NBC's Parenthood is always among the first of the network shows to bow out for the season, and with last night's episode, "My Brother's Wedding," it does so again. Crosby (Dax Shepard) and Jasmine (Joy Bryant) rush their wedding into existence in less than a week. This happens despite Crosby's feud with Adam (Peter Krause), which heats up as Adam pressures Crosby into selling their business. Also, Julia (Erika Christensen) and Joel (Sam Jaeger) struggle with their devastation at not getting the baby they were promised, and consider other options, while other Bravermans fall in and out of love.
Crosby and Jasmine getting married is long overdue. For awhile, it appears that the two are ready to move on, both dating delightful people, who are great additions to the series. But in a cast as full as Parenthood's is, there just isn't any room for too many extras, and they were superfluous. Yes, the idea isn't romantic, but it's realistic for the confines of a network television budget. And so, gone are Dr. Joe (DB Woodside) and Lily (Courtney Ford), as regrettable as that may be.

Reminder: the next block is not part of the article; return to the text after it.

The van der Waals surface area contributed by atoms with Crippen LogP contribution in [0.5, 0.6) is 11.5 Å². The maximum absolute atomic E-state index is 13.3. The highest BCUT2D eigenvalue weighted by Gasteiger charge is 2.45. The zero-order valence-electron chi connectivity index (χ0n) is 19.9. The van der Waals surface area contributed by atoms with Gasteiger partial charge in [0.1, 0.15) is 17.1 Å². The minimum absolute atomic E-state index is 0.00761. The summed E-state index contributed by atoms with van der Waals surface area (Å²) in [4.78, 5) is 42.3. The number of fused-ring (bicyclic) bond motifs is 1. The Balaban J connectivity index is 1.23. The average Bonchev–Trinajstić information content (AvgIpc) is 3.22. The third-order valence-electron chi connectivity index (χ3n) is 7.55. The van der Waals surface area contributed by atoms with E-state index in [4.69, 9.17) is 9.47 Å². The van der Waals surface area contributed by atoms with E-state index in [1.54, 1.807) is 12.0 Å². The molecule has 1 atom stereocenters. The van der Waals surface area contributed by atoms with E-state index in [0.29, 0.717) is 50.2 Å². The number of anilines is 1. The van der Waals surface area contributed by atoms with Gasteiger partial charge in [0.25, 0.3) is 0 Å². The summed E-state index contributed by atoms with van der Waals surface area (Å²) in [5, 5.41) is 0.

In some ways, Crosby and Jasmine's nuptials in "My Brother's Wedding" come out of nowhere, as the characters have been separated for quite a bit of time, and only reunite in the penultimate episode of the season. On the other hand, this is a plot thread begun in the very first episodes of Parenthood, and one this has often seemed an inevitable conclusion. Crosby is finally mature enough to handle a family, and so he gets one. It's nice that Parenthood decides to stop playing around and just get them together already, in a hopefully permanent situation, even if it may have been done partially due to fear of cancellation.
The main story of "My Brother's Wedding," more than the wedding itself, is the fight between Crosby and Adam. These two siblings are as close as can be, and their purchase of the Luncheonette earlier this season solidified that. While the two have plenty of stories together prior to this arc, seeing them in business together creates a whole new, welcome, dynamic. To think that they might give it up for money, admittedly, a whole lot of money, is heartbreaking.
That is the crux of the fight. The Luncheonette is Crosby's dream, but Adam only sees it as a business. Worried about his family's financial future, Adam is eager to sell, even before the offer is upped considerably. He doesn't think about what it means to Crosby all that much, and certainly doesn't even consider how the business has brought them closer together.